Photo by Whitehorse Star
NDP MLA Kate White
Photo by Whitehorse Star
NDP MLA Kate White
The Yukon government says it will explore the idea of an effective warranty program for new home construction and home renovations.
Yukon NDP MLA Kate White raised the issue Wednesday in the legislature.
She asked the government to develop and introduce homeowner protection legislation that includes a warranty program and mandatory licensing for home builders and contractors.
“Even the fact that we’re going to entertain this conversation is important,” White told the Star this morning.
“I think this is a great opportunity to have a community dialogue.”
Currently in the territory, she noted, condominium groups and home owners have to take builders to court to recoup costs from repair work.
“That’s not acceptable,” she said.
White added that a home is typically the biggest purchase a person will make in his or her lifetime. Meanwhile, other big purchases like new vehicles don’t get sold without a warranty.
“What I ultimately want to make sure of is that when we know that people are going to buy the single largest asset in their lives, the second they sign that cheque, they don’t lose everything they put into it,” she told the legislature.
White also pointed to legislation in other jurisdictions in Canada where homebuyers must be provided with a third party warranty.
The “gold standard”, she said, is the 2-5-10 year home warranty in British Columbia and Alberta.
This provides two years’ coverage for defects on labour and material, five years’ coverage on the building envelope, and 10 years’ coverage on major structural items.
“Why would we not want to offer home buyers here the same confidence and the same protection?” she questioned.
Community Services Minister John Striecker told the house the government is open to looking at best practices across Canada, making sure that a home warranty program would fit in with existing programs, and engaging with local contractors.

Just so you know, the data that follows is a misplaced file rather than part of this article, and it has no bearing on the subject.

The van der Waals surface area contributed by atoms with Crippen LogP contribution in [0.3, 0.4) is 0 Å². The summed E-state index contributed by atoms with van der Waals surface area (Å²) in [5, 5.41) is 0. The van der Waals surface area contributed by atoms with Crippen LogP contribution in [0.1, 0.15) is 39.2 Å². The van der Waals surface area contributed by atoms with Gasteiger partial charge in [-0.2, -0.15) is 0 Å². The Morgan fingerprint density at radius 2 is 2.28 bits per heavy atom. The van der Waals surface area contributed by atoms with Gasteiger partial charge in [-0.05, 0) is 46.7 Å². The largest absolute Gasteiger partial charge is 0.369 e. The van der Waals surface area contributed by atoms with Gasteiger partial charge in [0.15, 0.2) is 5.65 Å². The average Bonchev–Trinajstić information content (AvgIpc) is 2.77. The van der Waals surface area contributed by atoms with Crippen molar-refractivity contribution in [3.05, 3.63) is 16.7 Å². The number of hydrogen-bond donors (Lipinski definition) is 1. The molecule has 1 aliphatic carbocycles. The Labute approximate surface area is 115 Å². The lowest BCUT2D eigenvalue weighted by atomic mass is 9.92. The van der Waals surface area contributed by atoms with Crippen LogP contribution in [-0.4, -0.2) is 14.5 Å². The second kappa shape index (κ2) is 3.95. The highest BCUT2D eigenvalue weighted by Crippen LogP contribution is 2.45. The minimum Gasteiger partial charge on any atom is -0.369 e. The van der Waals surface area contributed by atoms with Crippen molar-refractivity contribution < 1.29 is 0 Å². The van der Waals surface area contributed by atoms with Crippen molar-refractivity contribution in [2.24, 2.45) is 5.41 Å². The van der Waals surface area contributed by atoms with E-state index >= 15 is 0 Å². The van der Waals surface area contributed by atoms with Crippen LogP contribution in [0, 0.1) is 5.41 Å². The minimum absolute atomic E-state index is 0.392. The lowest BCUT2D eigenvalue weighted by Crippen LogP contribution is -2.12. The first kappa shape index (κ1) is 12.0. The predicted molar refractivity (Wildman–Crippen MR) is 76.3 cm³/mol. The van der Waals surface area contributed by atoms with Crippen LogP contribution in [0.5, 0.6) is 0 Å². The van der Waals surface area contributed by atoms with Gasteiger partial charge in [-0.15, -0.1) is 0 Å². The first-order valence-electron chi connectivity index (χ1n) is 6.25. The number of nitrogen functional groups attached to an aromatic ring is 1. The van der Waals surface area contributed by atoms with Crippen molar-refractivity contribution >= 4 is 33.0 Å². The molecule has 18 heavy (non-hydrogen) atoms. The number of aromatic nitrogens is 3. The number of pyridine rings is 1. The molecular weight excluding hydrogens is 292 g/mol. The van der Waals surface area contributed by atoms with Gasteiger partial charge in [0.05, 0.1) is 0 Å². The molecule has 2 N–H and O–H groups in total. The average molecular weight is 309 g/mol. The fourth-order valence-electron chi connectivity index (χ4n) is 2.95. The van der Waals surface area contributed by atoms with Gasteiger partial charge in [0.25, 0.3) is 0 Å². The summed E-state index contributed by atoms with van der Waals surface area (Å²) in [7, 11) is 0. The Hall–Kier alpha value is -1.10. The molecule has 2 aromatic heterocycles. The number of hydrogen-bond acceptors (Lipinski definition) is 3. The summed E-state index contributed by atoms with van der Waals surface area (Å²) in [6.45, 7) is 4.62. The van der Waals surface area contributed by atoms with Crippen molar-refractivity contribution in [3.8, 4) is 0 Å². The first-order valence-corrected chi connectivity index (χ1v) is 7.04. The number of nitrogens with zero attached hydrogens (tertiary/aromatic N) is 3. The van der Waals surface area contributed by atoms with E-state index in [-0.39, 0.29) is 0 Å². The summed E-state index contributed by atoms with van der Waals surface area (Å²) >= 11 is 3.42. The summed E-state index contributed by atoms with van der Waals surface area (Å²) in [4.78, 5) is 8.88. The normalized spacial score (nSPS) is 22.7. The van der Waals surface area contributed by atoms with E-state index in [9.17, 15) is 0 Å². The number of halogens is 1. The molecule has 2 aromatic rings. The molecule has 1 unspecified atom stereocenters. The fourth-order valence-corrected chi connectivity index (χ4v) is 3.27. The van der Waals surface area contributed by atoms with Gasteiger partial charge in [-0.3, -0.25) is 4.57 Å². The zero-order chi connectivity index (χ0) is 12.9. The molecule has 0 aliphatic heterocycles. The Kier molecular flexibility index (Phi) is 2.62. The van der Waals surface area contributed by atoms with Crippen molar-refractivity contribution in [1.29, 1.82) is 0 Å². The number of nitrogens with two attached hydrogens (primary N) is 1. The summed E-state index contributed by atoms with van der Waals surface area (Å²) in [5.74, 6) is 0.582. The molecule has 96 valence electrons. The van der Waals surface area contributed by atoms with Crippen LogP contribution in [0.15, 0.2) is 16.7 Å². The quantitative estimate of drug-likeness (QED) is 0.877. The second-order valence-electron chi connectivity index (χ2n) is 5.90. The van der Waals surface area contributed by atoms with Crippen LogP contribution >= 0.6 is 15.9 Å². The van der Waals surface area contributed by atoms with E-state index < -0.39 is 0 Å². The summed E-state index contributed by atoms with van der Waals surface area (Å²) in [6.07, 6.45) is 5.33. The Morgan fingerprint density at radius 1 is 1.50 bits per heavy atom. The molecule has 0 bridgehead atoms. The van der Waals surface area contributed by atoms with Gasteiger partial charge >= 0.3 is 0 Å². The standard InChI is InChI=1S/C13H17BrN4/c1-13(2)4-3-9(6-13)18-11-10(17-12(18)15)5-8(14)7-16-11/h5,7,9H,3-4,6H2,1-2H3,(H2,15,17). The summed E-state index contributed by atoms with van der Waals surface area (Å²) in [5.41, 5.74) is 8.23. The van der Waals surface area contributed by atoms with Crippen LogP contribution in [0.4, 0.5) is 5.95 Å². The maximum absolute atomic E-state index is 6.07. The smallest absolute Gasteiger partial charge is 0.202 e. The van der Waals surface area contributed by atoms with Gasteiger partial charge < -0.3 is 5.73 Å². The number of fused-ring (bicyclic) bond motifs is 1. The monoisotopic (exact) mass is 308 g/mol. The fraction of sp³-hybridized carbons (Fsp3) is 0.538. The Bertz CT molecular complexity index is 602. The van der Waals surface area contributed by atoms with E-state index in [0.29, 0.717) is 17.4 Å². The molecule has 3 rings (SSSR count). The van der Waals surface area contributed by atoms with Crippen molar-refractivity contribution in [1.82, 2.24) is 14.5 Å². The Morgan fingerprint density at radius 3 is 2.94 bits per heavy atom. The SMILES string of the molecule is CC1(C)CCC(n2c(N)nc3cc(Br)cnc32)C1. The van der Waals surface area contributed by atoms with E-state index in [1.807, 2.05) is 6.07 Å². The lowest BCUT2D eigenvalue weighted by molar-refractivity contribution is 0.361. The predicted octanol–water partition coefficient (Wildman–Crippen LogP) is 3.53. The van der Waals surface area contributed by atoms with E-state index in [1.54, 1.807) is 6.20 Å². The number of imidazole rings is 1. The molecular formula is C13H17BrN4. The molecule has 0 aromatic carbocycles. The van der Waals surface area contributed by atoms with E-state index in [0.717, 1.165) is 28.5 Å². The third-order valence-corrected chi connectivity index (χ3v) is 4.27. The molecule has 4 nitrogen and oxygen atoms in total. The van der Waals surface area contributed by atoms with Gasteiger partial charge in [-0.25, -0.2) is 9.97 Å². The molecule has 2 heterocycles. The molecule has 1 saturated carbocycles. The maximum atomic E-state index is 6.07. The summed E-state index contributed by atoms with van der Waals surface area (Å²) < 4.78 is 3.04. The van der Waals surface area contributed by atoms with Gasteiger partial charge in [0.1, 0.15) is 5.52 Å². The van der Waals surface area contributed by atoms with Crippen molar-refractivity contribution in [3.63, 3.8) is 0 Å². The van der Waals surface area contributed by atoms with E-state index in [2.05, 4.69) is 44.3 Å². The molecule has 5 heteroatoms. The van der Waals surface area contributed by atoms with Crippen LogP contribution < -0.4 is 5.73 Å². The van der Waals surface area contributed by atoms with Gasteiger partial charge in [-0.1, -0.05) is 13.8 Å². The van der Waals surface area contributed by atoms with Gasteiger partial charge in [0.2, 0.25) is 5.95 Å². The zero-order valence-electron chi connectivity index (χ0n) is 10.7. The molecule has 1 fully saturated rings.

He said that programs in other jurisdictions are not without problems. Those include adding costs to construction and placing a “regulatory burden” on home builders.
“We need to balance the risks to our citizens. It is a good conversation to have,” he said.
Streicker also noted that, “we’re not starting with nothing.”
“The Department of Community Services is confident that we currently operate a robust building inspection process for new buildings and renovations,” he said.
Currently in the territory, new home construction and home renovations must comply with safety standards under the National Building Code and Yukon laws for electricity and heating.
Before being deemed as meeting the code, a building will receive between five and eight inspections by a Yukon government or City of Whitehorse building inspector, Streicker said.
The building safety and standards branch also inspects electrical, gas, elevators and large boiler installations in municipal buildings.
Mobile homes have to meet the Canadian Standards Association’s safety code during factory construction.
More red tape
Yukon Party MLA Brad Cathers also expressed concerns that legislation could add more red tape and costs for small home builders.
But White said issues arise when the inspectors leave, as they can’t be on site 24/7.
The vast majority of home builders won’t be adversely affected because they stand by their work, she added.
“All contractors are not created equal,” she said.
“This is not meant to be a punishment to those who build really quality buildings and stand behind their products.
“This is more to make sure that if you were unfortunate and hired someone who you thought was building your home, you have the ability to address those issues.”
This is not the first time the issue has been raised in the legislature by the Yukon NDP.
It was first brought forward by the late Todd Hardy, then the leader of the party. He said he spent most of his professional career as a carpenter fixing improper work, White reminded the house.
It was debated again in 2012 after being raised by former NDP MLA Kevin Barr.
White noted that 2012 was the “pinnacle of the housing crisis” and the conversation “got a little heated.”
Based on past debates on the issue, White said she is glad that the government is open to public consultation and hopes that ultimately it leads to effective change.
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